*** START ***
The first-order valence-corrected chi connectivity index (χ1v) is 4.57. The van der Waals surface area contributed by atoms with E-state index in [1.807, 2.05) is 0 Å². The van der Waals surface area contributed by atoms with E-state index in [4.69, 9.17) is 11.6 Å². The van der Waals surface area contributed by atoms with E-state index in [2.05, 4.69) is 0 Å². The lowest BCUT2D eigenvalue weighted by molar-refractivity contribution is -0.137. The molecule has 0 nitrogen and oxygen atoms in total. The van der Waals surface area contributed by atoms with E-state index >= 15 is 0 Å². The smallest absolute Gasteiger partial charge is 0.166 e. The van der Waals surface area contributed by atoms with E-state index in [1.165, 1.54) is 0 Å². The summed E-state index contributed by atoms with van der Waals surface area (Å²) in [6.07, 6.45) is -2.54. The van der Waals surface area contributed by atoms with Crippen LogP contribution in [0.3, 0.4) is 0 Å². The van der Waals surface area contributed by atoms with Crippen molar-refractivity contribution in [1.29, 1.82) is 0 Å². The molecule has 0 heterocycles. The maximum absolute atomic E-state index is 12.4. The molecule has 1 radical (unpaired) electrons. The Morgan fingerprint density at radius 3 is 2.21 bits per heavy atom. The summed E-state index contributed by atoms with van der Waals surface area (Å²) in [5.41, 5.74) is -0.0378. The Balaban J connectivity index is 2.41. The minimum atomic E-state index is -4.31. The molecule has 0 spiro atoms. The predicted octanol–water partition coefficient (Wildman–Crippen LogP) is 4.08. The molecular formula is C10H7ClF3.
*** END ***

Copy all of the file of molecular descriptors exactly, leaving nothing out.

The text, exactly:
The first-order valence-corrected chi connectivity index (χ1v) is 4.57. The van der Waals surface area contributed by atoms with E-state index in [1.807, 2.05) is 0 Å². The van der Waals surface area contributed by atoms with E-state index in [4.69, 9.17) is 11.6 Å². The van der Waals surface area contributed by atoms with E-state index in [2.05, 4.69) is 0 Å². The lowest BCUT2D eigenvalue weighted by molar-refractivity contribution is -0.137. The molecule has 0 nitrogen and oxygen atoms in total. The van der Waals surface area contributed by atoms with E-state index >= 15 is 0 Å². The smallest absolute Gasteiger partial charge is 0.166 e. The van der Waals surface area contributed by atoms with E-state index in [1.165, 1.54) is 0 Å². The summed E-state index contributed by atoms with van der Waals surface area (Å²) in [6.07, 6.45) is -2.54. The van der Waals surface area contributed by atoms with Crippen LogP contribution in [0.3, 0.4) is 0 Å². The van der Waals surface area contributed by atoms with Crippen molar-refractivity contribution in [1.29, 1.82) is 0 Å². The molecule has 0 heterocycles. The maximum absolute atomic E-state index is 12.4. The molecule has 1 radical (unpaired) electrons. The Morgan fingerprint density at radius 3 is 2.21 bits per heavy atom. The summed E-state index contributed by atoms with van der Waals surface area (Å²) in [5.41, 5.74) is -0.0378. The Balaban J connectivity index is 2.41. The minimum atomic E-state index is -4.31. The molecule has 0 spiro atoms. The predicted octanol–water partition coefficient (Wildman–Crippen LogP) is 4.08. The molecular formula is C10H7ClF3.